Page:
Google Home is a voice activated internet connected speaker. The idea is that you can ask questions and also get it to do things such as turn lights on and off (assuming you have them configured them to be part of the IOT). Hey, sounds neat.
Ah but wait, what happens when advertisers twig to the observation that people now have voice activated devices in their homes?
Burger King just tried that, and so this is a first.
They created an ad that was designed to leverage this new reality. It is basically a 15 second ad that contains the line “Ok Google, what is a whopper burger?”. The Washington Post describes it as follows …
The ad, released Wednesday, features an actor dressed as a Burger King employee, who says, “Okay, Google: What is the Whopper burger?” The line is meant to trigger the device to reel off the definition of a Whopper using the first line of the burger’s Wikipedia page. (Yes, the Whopper has its own Wikipedia page.)
It worked, but only for three hours. The fact that it was blocked may in fact be a benefit to Burger King because one thing they forgot is that anybody can edit Wikipedia and thus alter the line that Google Home would read out.
Accidental triggering of Home Hubs has happened before but this is the first deliberate attempt to do this. So how did people react? Many were basically pissed to find that their home hub had been hijacked like this, and some even called it “Hacking” …
Wikipedia users began altering the first line of the article about Burger King’s Whopper. These edits included references to the burger as “cancer-causing” and stating that its ingredients include “cyanide.”
It appears that Burger King itself tried to fix the Wikipedia problem. The first sentence changed to a suspiciously glowing description of the Whopper, authored by user “Fermachado123″ — a name that sounds similar to Fernando Machado, Burger King’s senior vice president for global brand management.
If you check out the talk section of the whopper page, you will find that there was some serious debate about banning him.
To be honest, if some bit of technology I owned in my home had been hijacked for advertising like this, the word “annoyed” does not even begin to describe my reaction. What comes to mind are several well known anglo Saxon phrases that I’ll not commit to print.
I get that they want to innovate and also find new ways to reach out, but this is really not the way to do it. It is perhaps inevitable for pioneers that sometimes you will end up lying vertical out in the wilderness with a few arrows sticking out of your back. In this case, Burger King is perhaps one such example of this.
Comments from under the Washington Post article do confirm that reaction to this, it is not just me …
I get the concept of integrating technology in a clever way, but if this was me, and my house, I would be annoyed if a tv advert suddenly made something in my house do something. I see that close to an invasion of privacy.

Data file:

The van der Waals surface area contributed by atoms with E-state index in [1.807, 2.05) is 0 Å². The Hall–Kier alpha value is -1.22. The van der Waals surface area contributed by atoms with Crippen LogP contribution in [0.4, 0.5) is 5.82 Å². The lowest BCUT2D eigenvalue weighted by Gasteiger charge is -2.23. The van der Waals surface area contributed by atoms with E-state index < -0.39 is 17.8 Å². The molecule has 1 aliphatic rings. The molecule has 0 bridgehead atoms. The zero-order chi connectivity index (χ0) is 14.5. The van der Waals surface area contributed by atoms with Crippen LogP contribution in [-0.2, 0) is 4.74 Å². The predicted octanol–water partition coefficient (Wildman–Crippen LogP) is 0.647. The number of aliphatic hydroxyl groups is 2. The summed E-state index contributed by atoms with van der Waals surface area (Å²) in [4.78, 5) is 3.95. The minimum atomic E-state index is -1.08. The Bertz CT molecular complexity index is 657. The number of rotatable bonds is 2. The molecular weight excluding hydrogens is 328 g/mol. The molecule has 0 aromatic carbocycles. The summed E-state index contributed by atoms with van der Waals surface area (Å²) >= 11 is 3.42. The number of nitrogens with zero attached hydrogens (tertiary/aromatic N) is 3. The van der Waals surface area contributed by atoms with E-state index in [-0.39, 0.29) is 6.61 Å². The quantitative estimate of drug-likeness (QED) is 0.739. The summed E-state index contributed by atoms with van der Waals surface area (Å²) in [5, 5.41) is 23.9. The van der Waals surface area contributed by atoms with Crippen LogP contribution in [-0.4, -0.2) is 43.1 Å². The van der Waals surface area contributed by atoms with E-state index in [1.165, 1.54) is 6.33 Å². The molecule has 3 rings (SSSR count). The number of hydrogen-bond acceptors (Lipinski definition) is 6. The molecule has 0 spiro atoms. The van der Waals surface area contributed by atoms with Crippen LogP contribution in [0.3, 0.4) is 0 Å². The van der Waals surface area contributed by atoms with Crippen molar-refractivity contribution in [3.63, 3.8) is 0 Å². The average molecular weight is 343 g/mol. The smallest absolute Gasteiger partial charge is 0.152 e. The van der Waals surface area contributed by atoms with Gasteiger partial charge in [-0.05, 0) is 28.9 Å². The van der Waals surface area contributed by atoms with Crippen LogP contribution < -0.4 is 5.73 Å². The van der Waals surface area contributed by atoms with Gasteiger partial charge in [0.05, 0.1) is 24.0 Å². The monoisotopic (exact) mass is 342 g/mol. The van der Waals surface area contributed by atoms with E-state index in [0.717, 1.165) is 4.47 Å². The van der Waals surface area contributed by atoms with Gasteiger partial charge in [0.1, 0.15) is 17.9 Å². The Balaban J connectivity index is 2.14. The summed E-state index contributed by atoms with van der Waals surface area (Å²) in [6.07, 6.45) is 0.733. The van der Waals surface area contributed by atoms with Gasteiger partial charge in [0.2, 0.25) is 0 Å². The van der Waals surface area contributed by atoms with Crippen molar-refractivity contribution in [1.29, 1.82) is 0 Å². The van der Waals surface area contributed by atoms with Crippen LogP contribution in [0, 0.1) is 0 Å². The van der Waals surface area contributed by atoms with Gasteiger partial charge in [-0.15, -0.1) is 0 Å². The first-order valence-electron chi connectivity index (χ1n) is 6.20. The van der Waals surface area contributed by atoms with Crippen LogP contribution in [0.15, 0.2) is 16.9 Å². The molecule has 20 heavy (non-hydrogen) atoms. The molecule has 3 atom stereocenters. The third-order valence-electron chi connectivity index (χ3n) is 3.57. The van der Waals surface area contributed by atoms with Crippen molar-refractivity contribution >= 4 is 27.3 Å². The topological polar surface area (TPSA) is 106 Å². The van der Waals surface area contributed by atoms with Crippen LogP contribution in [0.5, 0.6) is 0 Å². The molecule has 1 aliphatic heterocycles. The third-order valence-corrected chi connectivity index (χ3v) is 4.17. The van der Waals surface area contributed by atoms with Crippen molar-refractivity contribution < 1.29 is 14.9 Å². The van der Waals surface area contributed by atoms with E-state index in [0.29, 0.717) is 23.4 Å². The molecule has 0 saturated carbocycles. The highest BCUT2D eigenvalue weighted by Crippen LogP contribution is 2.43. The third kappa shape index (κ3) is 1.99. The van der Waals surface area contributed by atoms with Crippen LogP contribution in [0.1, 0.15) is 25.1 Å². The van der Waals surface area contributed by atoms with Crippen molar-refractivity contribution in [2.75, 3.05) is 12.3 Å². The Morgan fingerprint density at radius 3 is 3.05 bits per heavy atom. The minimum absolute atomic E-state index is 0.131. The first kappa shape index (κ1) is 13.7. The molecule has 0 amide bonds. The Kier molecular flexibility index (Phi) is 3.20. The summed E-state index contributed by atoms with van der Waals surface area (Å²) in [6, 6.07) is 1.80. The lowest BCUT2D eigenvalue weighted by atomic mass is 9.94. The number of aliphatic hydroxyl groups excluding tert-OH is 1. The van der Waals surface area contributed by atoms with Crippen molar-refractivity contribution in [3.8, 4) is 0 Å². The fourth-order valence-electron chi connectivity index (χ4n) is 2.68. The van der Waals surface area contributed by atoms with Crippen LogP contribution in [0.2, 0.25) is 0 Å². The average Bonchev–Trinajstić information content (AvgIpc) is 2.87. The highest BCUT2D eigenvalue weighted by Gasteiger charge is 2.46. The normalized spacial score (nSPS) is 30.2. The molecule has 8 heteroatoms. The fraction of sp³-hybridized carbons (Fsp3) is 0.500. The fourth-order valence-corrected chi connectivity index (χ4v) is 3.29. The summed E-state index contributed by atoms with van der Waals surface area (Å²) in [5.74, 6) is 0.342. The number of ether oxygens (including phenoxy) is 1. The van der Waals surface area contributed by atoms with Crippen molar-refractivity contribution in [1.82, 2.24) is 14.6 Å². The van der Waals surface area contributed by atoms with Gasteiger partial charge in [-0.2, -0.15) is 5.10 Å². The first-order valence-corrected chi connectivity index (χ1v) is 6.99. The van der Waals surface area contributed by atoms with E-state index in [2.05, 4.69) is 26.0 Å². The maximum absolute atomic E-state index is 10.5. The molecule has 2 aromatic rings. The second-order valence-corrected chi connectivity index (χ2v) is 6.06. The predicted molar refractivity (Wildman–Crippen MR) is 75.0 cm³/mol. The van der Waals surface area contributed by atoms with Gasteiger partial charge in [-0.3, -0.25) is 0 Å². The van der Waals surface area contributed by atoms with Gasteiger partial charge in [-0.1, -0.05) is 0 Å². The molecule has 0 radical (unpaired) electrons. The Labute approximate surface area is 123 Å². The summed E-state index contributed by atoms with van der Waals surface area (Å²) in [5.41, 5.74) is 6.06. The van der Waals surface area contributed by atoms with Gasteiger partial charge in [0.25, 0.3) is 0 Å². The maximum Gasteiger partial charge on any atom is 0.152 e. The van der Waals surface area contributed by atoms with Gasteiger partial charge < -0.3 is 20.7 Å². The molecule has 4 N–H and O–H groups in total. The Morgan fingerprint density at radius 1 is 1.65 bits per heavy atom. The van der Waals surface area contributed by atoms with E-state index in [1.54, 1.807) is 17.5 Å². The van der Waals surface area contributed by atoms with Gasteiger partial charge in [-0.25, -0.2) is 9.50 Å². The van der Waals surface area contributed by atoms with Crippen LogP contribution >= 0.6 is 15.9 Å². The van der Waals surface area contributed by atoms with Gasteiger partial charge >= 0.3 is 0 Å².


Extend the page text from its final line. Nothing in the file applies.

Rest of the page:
This kind of ad is even less acceptable than robocalls. While telemarketing is currently ramped up to insanity, it’s an extinction burst; it won’t be a viable industry in another couple years. Advertisers need to understand that this kind of behavior will place them next in line for obsolescence.
Hacking people’s personal assistants sounded like a good idea how?! Brands like Burger King have lost touch with right and wrong. It feels like there’s an epidemic of bad judgement in today’s America.
We have come so far that a large corporation can invade one’s private communication device and stage a broadcast ad whether the person has requested it or not. What are the Burger King people thinking? That we’re all idiots and want to be accosted by such commercials? If this is the future of advertising – invading one’s privacy – then corporate America has sunk to new lows.
I can see a potential partnership here. United Airlines, in an attempt to re-gain customer approval, can now serve Burger King Whoppers and Pepsi on all scheduled flights.
Some commentary on it all
A few Further Thoughts
I don’t own Google Home or anything similar, and currently have no plans to ever get one. I can’t be alone in that stance, especially when we hear about some of the unintended consequences.
One such example was the story within the New York Post that reported on an accidental triggering in San Diego. Apparently a 6 year old child in Dallas ordered a $170 dollhouse and cookies via Amazon’s Alexa. A local TV station in San Diego ran the story, and as part of that report this happened …
CW6 News Morning Anchor Jim Patton was discussing the Dallas 6-year-old who accidentally ordered a $170 dollhouse and cookies via Alexa. “I love the little girl, saying ‘Alexa ordered me a dollhouse,’” he said during the Thursday report, according to CW6.
In response him him broadcasting that, Amazon Echo devices connect to the Alexa voice assistant all over San Diego starting trying to order a dollhouse. Luckily you have to actually confirm the order verbally, so none of the orders actually completed.